5 Essential Tips on Budgeting for Couples
Newlyweds meet many challenges when merging their lives, from living together for the first time to combining finances after marriage. New couples must decide how to manage their finances to work toward achieving joint goals.
Here are five budgeting strategies for newlyweds to set you and your spouse up for financial success.
1. Discuss bank accounts
Have an open discussion about merging your money. Decide whether to move forward with a joint bank account or keep individual accounts. This is a personal decision that may depend on whether you both work and where you are in your life stage.
If you decide to combine all accounts, set clear expectations and make sure you’re both on the same page for budgeting each month. It’s smart to set a spending limit that neither of you will go over without consulting the other. This approach avoids any surprise transactions that could cause friction in your relationship.
Even if you choose to keep your finances separate, it makes sense to have at least one shared account for recurring household expenses, such as mortgage and utility payments.
2. Agree on a budgeting tool and approach
Design a budget that works for both parties. Discuss how you want to manage your budget so it meets both of your needs.
Many couples choose to use a budgeting app like Mint, while others prefer a budget software that gives them detailed reports. Some couples choose to stick to the more traditional method of pen and paper. There are limitless budget spreadsheets and worksheets available online that can help guide you through the budgeting process.
You’ll also need to choose a budgeting approach to help determine where your money should be going. If you don’t know where to start, consider using the 50/30/20 budget which breaks down as follows:
50% goes to needs. This includes the cost of groceries, housing, transportation, and other necessary expenses.
30% goes to wants. This includes the costs of dining out, traveling, shopping for clothes, and buying gifts. Think of it as the fun category.
20% goes to your savings fund and debt repayment. Depending on your financial situation, you may choose to contribute to both simultaneously or tackle your debt first if you have high interest rates.
You can also search for example budgets that mimic your family size and income to gain a better understanding of how much you should dedicate to different categories each month. There’s no right or wrong way to put together a budget, so find what works as a couple.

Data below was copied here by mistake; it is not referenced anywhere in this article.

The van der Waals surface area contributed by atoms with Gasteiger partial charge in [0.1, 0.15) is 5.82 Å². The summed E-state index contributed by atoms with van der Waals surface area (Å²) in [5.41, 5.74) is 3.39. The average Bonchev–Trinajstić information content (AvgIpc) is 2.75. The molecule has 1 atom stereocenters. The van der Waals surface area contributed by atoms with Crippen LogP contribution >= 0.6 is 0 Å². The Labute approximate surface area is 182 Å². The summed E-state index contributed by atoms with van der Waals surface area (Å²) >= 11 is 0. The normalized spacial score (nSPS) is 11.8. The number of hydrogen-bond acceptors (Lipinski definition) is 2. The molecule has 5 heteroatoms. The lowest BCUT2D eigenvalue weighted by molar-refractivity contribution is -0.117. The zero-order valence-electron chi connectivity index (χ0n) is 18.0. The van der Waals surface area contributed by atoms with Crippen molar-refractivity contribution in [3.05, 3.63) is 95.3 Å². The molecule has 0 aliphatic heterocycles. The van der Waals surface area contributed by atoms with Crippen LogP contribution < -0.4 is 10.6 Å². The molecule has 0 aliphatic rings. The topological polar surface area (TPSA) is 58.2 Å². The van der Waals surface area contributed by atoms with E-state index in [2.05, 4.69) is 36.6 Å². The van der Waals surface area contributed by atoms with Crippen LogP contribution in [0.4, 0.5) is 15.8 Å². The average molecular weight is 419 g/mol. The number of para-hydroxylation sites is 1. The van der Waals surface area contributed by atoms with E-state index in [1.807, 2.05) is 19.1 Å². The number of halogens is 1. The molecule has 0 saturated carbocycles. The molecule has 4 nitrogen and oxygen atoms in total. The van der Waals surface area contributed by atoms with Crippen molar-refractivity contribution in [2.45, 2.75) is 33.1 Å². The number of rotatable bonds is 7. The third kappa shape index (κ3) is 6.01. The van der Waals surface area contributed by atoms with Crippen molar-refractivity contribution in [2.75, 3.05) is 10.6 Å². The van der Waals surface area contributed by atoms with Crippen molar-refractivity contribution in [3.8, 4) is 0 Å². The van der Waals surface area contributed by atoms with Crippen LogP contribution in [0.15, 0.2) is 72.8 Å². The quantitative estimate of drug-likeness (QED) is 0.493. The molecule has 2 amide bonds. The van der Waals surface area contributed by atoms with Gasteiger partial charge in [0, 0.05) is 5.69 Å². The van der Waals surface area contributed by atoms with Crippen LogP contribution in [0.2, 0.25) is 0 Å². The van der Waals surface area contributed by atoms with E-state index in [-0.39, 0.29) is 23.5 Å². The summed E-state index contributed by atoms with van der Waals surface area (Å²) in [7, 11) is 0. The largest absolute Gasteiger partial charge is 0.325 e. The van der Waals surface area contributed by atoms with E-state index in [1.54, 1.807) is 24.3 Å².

3. Consider using the envelope budgeting system
The envelope budgeting system is a great way for newlyweds to begin tailoring their budget from combining finances after marriage. It’s one of the most effective budgeting strategies because it helps change your mindset when it comes to spending money.
By forcing yourself to use cash, you make a tangible connection to the money you’re spending rather than just mindlessly swiping a card. With envelope budgeting, you use envelopes to divvy up cash based on discretionary budget categories, like groceries and entertainment. Once you spend all of the cash in that envelope, you stop spending within that category.
4. Write down joint goals
You’re more likely to achieve a goal if you can visually see it. Put your short-term and long-term financial goals on paper.
For example, are you trying to pay off student loans and credit card debt? Do you want to take a vacation once a year? When do you want to buy your first home together?
Each goal should have a timeline and specific target numbers. Make sure your goals are clear and attainable based on your income and future plans. Start prioritizing your goals as a couple and build an action plan for your budget.
5. Save for your future
Saving for your family’s future should be a team effort, meaning both partners should be actively saving and working toward long-term financial goals. If you’re a dual-income family, both spouses should be contributing to joint savings goals. This helps avoid tension from one person feeling like they’re carrying the weight of saving.
Even if you’re a one-income household, there are ways to ensure everyone is working together and on the same page. Track your budget regularly, so you can flag any poor spending habits and cut back on unnecessary expenses. This will help maximize your money and put more towards your savings goals.
Many couples — even those that have been married for years — have trouble talking about finances, but it doesn’t have to be that way. From the start, agree to remove emotion from the discussion and focus on making decisions that help reach your goals as a couple. As you grow in your marriage, re-evaluate your financial plan and make changes that meet your lifestyle.
If you and your spouse need support navigating your joint financial goals, a financial coach can help you define your plan as newlyweds. Reach out for a consultation today.